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GOP Senate hopeful Kelli Ward leads challengers in internal poll

GOP Senate hopeful Kelli Ward leads challengers in internal poll

Internal campaign polling for GOP Senate hopeful Kelli Ward (Ariz.) finds her leading potential challengers in the Arizona Republican primary.

The poll, obtained first by The Hill, also found Ward leading Rep. Kyrsten Sinema (D-Ariz.), her potential opponent in the general election race to replace retiring Sen. Jeff FlakeJeffrey (Jeff) Lane FlakeFive reasons why US faces chronic crisis at border Senate GOP faces retirement brain drain Former GOP lawmaker: Republican Party 'engulfed in lies and fear' MORE (R-Ariz.).

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According to the survey, conducted by the polling firm Revily on behalf of the campaign, Ward has a double-digit lead over the next closest potential challenger in the primary.

Ward takes 34 percent support, followed by Rep. Martha McSally (R-Ariz.) at 23 percent, former Rep. Matt SalmonMatthew (Matt) James SalmonCOVID-19's class divide creates new political risks Arizona voters like Kyl but few think he'll stick around Former Sen. Jon Kyl to replace McCain in Senate MORE (R-Ariz.) at 8.75 percent, activist Craig Brittain at 3.7 percent and businessman Nicholas Tutura at 1.9 percent. Thirty-four percent sad they are undecided.

A broad field of potential candidates is still considering jumping into the race after Flake’s surprise announcement last month that he would not seek reelection.

GOP Reps. Paul GosarPaul Anthony GosarGosar's siblings ratchet up criticism over Capitol riot Political fireworks fuel DC statehood hearing Gosar's office denies he will appear on popular QAnon talk show MORE and David SchweikertDavid SchweikertBiden meets with bipartisan senators to discuss potential infrastructure bill Lawmakers offer competing priorities for infrastructure plans The Hill's Morning Report - Presented by Facebook - Which path will Democrats take on COVID-19 bill? MORE, state attorney general Mark Brnovich, businesswoman Christine Jones, Arizona treasurer Jeff DeWit and former Arizona GOP chairman Robert Graham are among those mentioned as potential candidates.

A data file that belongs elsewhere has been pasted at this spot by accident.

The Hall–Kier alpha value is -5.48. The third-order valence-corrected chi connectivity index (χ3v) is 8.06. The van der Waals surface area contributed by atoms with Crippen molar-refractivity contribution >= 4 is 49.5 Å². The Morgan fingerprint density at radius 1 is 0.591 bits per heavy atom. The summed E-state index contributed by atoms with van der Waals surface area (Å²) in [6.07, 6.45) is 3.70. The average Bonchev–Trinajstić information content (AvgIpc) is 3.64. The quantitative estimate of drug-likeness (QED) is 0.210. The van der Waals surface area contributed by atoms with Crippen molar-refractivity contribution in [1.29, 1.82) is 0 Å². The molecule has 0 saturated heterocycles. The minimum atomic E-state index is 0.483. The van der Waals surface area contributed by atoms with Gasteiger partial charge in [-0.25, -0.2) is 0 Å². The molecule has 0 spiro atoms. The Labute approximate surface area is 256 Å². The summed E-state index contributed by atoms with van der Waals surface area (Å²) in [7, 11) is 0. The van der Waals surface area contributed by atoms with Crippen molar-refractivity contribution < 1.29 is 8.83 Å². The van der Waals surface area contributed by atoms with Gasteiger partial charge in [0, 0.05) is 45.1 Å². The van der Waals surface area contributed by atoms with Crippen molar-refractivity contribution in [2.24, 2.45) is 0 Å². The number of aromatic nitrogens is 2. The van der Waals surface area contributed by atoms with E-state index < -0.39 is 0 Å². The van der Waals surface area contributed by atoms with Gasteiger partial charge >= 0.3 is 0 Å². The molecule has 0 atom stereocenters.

Ward has already been running for months and will have the support of Breitbart chairman Stephen Bannon and his allied group, the Great America Alliance.

Sen. Rand PaulRandal (Rand) Howard PaulAlarm grows over impact of states banning trans youth treatment The Hill's 12:30 Report - Presented by ExxonMobil - World mourns the death of Prince Philip The Hill's Morning Report - Biden assails 'epidemic' of gun violence amid SC, Texas shootings MORE (R-Ky.) this week became the first Republican lawmaker to endorse Ward, but Sen. Majority Leader Mitch McConnellAddison (Mitch) Mitchell McConnellBiden to meet Monday with bipartisan lawmakers about infrastructure 100 business executives discuss how to combat new voting rules: report Arkansas governor says 'divisive' Trump attacks on GOP officials are 'unhelpful' MORE (R-Ky.) and his allies are seeking a different candidate. 

The Senate Leadership Fund, which is run by McConnell’s allies, has said it will do everything it can to ensure Ward is not the next senator from Arizona.

“Dr. Kelli Ward has a commanding lead in the primary race,” Ward campaign chairman Ed Rollins said in a statement to The Hill. “With her nearest primary competitor nearly 11 points behind, the notion this would be a wide open race with other Republican candidates jumping in is flat out wrong. Ward is already consolidating the primary electorate and the writing is on the wall — Republican leaders in Washington and Arizona would be wise to get behind her at this point.”

In the general election, the survey found Ward taking 34.2 percent over Sinema, at 32.99 percent, with 32.8 percent undecided. Sinema edges Salmon by 2 points and McSally by 4 in the poll.

“Ward is also in the strongest position to keep the seat in Republican hands,” Rollins said. “She is the only candidate who defeats Kyrsten Sinema in a head-to-head match up, and her broad appeal will only increase as voters learn more about her.”

The survey of 850 general election voters was conducted on behalf of the Ward campaign between Oct. 28 and Oct. 31 and has a 3.3 percentage point margin of error.